Washington, D.C.– The Committee on Judiciary in the U.S. House of Representatives held a hearing Wednesday to discuss e-fairness legislation, which aims to close a loophole that allows online sellers to avoid charging sales tax in states where they do not have any physical stores or warehouses.
The National Conference of State Legislatures, a staunch supporter of e-fairness legislation, estimates that state and local revenue losses for remote commerce were more than $23 billion in 2012.
State Senator Deb Peters (R-S.D.) said: “Why should there be an unfair advantage for businesses who do not contribute to the local community? E-fairness is about leveling the playing field with the big box online stores and the brick-and-mortar Main Street stores. We appreciate Chairman Goodlatte and the House Judiciary Committee for hosting this very important hearing and look forward to moving e-fairness legislation through the House and closing this loophole that discriminates against our Main Street businesses.”
State Senator Sharon Weston Broome (D-La.) said: “This hearing brings to light the unfair advantage against our locally owned retailers. E-fairness is simply about jobs and placing every retailer on the same set of rules. In 2012, my state of Louisiana was estimated to have lost more than $808 million to out of state sales. Simply put, this is revenue that could have gone to education or to repair roads and bridges throughout our state.”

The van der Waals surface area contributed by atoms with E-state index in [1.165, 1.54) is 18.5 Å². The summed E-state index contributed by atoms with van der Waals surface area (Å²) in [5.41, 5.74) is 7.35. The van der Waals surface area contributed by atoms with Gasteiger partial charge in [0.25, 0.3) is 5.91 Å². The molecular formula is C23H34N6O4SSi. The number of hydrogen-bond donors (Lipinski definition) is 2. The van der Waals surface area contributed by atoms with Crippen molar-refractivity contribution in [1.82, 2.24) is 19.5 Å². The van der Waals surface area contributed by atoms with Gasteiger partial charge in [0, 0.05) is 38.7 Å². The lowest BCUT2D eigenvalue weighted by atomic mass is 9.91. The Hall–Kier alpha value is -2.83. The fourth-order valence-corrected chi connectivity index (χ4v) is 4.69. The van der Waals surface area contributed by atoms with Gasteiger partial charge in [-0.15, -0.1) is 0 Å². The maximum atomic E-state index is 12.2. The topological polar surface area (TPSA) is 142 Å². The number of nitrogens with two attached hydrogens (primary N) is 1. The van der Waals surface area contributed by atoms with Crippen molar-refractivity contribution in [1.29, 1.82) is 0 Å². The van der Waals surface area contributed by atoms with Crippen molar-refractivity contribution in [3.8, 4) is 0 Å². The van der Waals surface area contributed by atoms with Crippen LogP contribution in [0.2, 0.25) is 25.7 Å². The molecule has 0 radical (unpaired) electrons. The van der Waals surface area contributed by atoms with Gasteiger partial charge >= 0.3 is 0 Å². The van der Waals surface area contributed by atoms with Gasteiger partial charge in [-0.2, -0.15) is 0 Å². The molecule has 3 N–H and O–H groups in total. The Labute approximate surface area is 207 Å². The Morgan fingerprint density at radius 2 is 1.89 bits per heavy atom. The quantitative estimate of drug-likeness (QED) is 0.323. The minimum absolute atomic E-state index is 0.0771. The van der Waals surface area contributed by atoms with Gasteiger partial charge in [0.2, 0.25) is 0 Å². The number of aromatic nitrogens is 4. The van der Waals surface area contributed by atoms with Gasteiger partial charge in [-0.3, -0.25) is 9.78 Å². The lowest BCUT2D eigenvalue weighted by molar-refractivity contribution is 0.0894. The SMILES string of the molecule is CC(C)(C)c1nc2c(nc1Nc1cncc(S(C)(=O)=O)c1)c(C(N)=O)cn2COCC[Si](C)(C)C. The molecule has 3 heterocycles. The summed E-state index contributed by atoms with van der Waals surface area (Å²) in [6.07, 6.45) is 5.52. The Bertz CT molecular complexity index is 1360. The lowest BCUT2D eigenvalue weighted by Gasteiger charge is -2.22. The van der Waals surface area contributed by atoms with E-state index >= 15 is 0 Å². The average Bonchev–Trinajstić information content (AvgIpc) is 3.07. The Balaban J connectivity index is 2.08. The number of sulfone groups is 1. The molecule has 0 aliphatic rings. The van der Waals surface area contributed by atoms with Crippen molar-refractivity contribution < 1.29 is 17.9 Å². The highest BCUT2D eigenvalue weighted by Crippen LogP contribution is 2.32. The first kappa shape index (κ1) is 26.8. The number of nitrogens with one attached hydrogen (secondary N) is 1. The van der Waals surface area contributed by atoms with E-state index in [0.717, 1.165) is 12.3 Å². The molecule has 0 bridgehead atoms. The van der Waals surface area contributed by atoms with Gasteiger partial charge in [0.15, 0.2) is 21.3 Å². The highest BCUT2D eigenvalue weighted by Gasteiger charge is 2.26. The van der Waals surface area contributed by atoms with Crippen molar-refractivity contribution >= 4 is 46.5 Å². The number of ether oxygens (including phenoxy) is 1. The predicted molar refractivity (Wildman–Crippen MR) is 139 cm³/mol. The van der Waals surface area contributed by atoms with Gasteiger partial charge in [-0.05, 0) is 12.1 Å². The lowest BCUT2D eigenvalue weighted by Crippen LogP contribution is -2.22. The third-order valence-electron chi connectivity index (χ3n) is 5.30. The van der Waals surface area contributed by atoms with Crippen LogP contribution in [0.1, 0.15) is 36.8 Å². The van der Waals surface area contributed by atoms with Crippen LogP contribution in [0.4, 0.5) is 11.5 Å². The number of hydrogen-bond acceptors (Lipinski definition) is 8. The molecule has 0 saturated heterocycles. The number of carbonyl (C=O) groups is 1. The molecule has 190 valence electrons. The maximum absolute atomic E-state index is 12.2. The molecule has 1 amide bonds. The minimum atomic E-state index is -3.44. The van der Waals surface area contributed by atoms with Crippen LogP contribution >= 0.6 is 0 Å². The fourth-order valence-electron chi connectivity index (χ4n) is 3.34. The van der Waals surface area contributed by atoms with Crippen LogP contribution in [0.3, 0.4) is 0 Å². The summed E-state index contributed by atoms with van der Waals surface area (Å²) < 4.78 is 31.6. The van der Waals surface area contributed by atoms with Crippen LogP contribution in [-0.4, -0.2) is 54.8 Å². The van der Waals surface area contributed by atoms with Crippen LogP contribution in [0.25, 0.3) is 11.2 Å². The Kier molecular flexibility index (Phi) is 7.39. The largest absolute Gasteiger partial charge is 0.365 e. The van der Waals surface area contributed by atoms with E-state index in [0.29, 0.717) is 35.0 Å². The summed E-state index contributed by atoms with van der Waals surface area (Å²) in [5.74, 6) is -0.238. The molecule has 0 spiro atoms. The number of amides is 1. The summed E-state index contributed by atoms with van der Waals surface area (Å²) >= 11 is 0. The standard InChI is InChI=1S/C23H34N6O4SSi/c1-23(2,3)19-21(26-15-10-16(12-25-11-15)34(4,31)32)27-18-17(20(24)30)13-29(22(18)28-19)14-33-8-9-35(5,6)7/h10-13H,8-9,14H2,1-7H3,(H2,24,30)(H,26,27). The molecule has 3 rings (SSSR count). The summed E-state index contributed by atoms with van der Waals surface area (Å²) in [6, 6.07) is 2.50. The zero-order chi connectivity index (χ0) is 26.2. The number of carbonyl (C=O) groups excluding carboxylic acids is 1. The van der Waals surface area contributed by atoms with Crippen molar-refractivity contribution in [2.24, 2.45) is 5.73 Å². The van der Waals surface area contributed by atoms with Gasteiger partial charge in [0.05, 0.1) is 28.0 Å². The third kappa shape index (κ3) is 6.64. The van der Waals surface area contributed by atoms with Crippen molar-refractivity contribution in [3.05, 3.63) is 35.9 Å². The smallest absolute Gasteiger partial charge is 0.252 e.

Read the complete joint statement to the House Judiciary Committee, information detailing state revenue losses and state activity in the area of remote sales tax collection.
NCSL is a bipartisan organization that serves the legislators and staffs of the states, commonwealths and territories. It provides research, technical assistance and opportunities for policymakers to exchange ideas on the most pressing state issues and is an effective and respected advocate for the interests of the states in the American federal system.